Tobago does the same kind of complication by adding the "Curse" cards. Since it is already in the rule book most players will automatically defend the merits of curse cards to the death. But is it elegant? Does it add depth and decision making to the game, to a level worthy of adding the chaos/complication? There was a lot of excitement about Tobago and now that it is released for mass consumption it is down to 13 from the bottom on the "hot" list. So i wonder if the curse card makes gamers ask too many questions about its relevance to the game? And if an evaluator can't come up with an answer does it hurt the popularity? Gamers usually like to definatively answer those questions and maybe gray areas aren't good for design?

Tobago has fallen for a variety of reasons I'm sure - and the existence of the curse cards is very likely not significant. I don't particularly like the game - and I was an early buyer. Tobago was popular because it had a distinct mechanic and this titillated BGG. It was surprising and fun - this reverse deduction idea. But is the game elegant? Beyond that mechanic - which is elegant - I don't think the game is elegant. The movement mechanic is inelegant and as you point out, so are the curse cards. Both are perhaps necessary - but not elegant.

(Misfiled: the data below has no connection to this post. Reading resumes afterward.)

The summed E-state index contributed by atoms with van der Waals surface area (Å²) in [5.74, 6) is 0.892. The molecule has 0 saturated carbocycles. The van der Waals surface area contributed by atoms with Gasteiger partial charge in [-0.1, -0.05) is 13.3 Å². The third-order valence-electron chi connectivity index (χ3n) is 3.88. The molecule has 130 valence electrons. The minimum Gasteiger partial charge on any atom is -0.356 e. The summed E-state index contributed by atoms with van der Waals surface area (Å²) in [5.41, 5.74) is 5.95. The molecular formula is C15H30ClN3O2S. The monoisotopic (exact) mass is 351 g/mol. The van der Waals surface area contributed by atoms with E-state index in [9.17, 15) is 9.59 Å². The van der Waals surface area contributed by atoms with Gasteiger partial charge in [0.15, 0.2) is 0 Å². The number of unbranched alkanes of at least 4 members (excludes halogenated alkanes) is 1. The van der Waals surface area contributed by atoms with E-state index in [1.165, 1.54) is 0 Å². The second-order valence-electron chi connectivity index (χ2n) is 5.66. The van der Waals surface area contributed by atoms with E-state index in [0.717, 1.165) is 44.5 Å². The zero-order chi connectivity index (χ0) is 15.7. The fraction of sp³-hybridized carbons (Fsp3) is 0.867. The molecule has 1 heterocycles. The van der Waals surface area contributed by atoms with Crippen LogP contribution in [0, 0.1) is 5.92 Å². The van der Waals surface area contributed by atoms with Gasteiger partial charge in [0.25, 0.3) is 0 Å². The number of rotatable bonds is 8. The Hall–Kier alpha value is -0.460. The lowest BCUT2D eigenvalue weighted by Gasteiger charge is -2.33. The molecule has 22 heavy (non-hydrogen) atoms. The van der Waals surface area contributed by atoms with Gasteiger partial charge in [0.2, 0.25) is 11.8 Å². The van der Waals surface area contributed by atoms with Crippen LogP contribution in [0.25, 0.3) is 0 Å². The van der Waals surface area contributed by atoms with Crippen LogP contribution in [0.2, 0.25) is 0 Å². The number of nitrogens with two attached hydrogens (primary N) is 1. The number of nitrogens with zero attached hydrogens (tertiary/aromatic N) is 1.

To me elegant is a design that follows the old saw: it is done not when there is nothing left to add, but when there is nothing left to take away.

So I think the curse mechanic is inelegant - because it seems to be something that could have been filed down a bit (although I think I do appreciate why it exists in the game). Or maybe even left out completely. But design is a thing of taste in the end.
 
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Daniel Walker
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lindelos wrote:
bran wrote:
When it's placed on a cupcake.


That's as good an explanation as I've heard - I'm being entirely serious. Elegance, like beauty is often in the mind of the beholder; subjective and therefore not really worth too much as an objective definition.